2. In the current paediatrics fellowship training programme of CPSP there is no exposure to rehabilitation medicine which provides a comprehensive assessment and rehabilitation to children with developmental delay. This results in delayed or no referral to rehabilitation physician once a child with developmental delay is diagnosed. An elective 2-4 weeks rotation in departments of rehabilitation medicine during paediatric training programme will ensure that the future paediatricians have a better understanding of the rehabilitation strategies for these children and the functional improvement that can be achieved with early and adequate rehabilitation.
3. There is no rationale for prescribing prolonged and high doses of multi vitamins, Calcium and Vitamin D to children with delayed milestones. This practice should be discouraged. Similarly parents should not always be falsely reassured that the child will grow out of his delayed developmental milestone, without taking a complete history and performing a focused neuromuscular examination.
4. In a busy general practice, obtaining parent description of developmental delay is a good "first line screen", and an efficient and effective way of selecting out children who require a more detailed assessment and/or referral. Early intervention is essential for optimising developmental progress in these children.5
5. A comprehensive history is essential, as is careful physical examination. Laboratory and radiological investigations are not a substitute for history and examination in the evaluation of a child presenting with developmental delay, but can be a useful adjunct in determining aetiology.3
6. Once a cause for the developmental delay has been identified, the patient should be referred for a rehabilitation consultation. There is growing evidence and consensus statements that rehabilitation is a mandatory part of the management strategy for the children with developmental delay and disabilities, and results in better functional and mobility outcomes and improved community participation.6-8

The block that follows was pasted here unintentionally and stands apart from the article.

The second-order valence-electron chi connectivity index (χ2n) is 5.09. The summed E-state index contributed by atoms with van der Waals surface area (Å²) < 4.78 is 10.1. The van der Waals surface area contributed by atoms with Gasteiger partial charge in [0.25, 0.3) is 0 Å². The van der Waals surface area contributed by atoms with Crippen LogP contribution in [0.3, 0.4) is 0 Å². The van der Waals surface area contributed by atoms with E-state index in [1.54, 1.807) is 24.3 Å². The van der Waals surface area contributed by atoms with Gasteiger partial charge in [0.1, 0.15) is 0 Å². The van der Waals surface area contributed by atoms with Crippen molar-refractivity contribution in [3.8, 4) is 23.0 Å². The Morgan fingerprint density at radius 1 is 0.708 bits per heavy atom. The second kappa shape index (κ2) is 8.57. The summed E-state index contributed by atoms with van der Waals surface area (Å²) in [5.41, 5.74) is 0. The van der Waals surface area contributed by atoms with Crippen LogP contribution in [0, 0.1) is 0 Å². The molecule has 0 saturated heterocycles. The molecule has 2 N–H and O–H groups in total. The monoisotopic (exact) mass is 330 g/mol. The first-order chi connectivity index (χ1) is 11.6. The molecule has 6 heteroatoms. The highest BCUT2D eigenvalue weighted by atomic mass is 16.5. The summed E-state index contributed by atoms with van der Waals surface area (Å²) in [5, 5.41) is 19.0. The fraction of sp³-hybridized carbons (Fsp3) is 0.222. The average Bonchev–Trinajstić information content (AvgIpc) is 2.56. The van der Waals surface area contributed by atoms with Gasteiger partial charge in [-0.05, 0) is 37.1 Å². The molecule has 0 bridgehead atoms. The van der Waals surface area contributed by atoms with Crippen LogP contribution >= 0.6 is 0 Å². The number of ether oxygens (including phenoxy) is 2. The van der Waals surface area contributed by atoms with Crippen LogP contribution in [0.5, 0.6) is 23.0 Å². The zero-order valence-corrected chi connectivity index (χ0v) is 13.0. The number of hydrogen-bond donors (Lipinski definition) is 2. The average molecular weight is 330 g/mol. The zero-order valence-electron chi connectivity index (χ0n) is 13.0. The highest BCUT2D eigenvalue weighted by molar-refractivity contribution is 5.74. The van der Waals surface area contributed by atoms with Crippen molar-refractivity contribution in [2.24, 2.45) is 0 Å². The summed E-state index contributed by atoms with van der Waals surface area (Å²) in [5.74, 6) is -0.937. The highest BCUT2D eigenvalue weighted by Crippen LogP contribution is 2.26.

We would also emphasize the lack of adult and childhood disability related research in Pakistan9 and volunteer to lead a hospital based survey of childhood disabilities across Pakistan. Any assistance and guidance in this regard would be greatly appreciated.


1. Mushtaq A,Rehman A. Developmental milestones: Do the parents know enough? J Pak Med Assoc 2012; 62: 991.
2. Wankoff LS. Warning signs in the development of speech, language, and communication: when to refer to a speech-language pathologist. J Child Adolesc Psychiatr Nurs 2011; 24: 175 84.
3. McDonald L, Rennie A, Tolmie J, Galloway P, McWilliam R. Investigation of global developmental delay. Arch Dis Child 2006; 91: 701-5.
4. Disabled Village Children: A guide for community health workers, rehabilitation workers, and families .Part 1 working with the child and family: Information on different Disabilities Where Do We Start? (Online) (Cited 2012 Sept 1). Available from URL: http://www.dinf.ne.jp/doc/english/global/david/dwe002/dwe00206.html.
5. Oberklaid F, Efron D. Developmental delay--identification and management. Aust Fam Physician 2005; 34: 739-42.
6. Narayanan UG. Management of Children With Ambulatory Cerebral Palsy: An Evidence-based Review. J Pediatr Orthop 2012; 32 Suppl 2: S172-81.
7. Valentin-Gudiol M, Mattern-Baxter K, Girabent-Farrés M, Bagur-Calafat C, Hadders-Algra M, Angulo-Barroso RM. Treadmill interventions with partial body weight support in children under six years of age at risk of neuromotor delay. Cochrane Database Syst Rev 2011; 7: CD009242.
8. Wang CH, Dowling JJ, North K, Schroth MK, Sejersen T, Shapiro F, et al. Consensus statement on standard of care for congenital myopathies. J Child Neurol 2012; 27: 363-82.
9. Rathore FA, New PW, Iftikhar A. A report on Rehabilitation Medicine in Pakistan: Past, Present and future perspectives. Arch Phys Med Rehabil 2011; 92: 161-6.